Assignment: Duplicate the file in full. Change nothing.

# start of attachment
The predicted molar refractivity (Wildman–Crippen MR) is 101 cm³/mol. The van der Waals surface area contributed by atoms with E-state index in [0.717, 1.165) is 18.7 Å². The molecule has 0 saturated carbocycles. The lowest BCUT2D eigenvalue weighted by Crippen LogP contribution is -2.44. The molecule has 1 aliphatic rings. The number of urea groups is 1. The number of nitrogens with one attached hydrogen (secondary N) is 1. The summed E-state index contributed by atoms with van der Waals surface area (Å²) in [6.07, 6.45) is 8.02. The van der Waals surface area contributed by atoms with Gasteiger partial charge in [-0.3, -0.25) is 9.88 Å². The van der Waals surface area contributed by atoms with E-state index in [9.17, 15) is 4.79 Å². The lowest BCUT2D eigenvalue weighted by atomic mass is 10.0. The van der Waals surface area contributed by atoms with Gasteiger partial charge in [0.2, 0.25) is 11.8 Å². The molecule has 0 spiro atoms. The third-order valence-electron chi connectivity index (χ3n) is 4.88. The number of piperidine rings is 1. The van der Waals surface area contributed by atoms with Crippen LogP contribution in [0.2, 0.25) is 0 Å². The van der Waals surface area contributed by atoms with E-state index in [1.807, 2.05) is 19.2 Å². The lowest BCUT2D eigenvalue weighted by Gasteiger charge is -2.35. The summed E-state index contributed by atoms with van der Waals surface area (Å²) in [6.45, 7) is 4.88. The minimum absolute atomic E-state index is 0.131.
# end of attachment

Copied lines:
The predicted molar refractivity (Wildman–Crippen MR) is 101 cm³/mol. The van der Waals surface area contributed by atoms with E-state index in [0.717, 1.165) is 18.7 Å². The molecule has 0 saturated carbocycles. The lowest BCUT2D eigenvalue weighted by Crippen LogP contribution is -2.44. The molecule has 1 aliphatic rings. The number of urea groups is 1. The number of nitrogens with one attached hydrogen (secondary N) is 1. The summed E-state index contributed by atoms with van der Waals surface area (Å²) in [6.07, 6.45) is 8.02. The van der Waals surface area contributed by atoms with Gasteiger partial charge in [-0.3, -0.25) is 9.88 Å². The van der Waals surface area contributed by atoms with E-state index in [9.17, 15) is 4.79 Å². The lowest BCUT2D eigenvalue weighted by atomic mass is 10.0. The van der Waals surface area contributed by atoms with Gasteiger partial charge in [0.2, 0.25) is 11.8 Å². The molecule has 0 spiro atoms. The third-order valence-electron chi connectivity index (χ3n) is 4.88. The number of piperidine rings is 1. The van der Waals surface area contributed by atoms with Crippen LogP contribution in [0.2, 0.25) is 0 Å². The van der Waals surface area contributed by atoms with E-state index in [1.807, 2.05) is 19.2 Å². The lowest BCUT2D eigenvalue weighted by Gasteiger charge is -2.35. The summed E-state index contributed by atoms with van der Waals surface area (Å²) in [6.45, 7) is 4.88. The minimum absolute atomic E-state index is 0.131.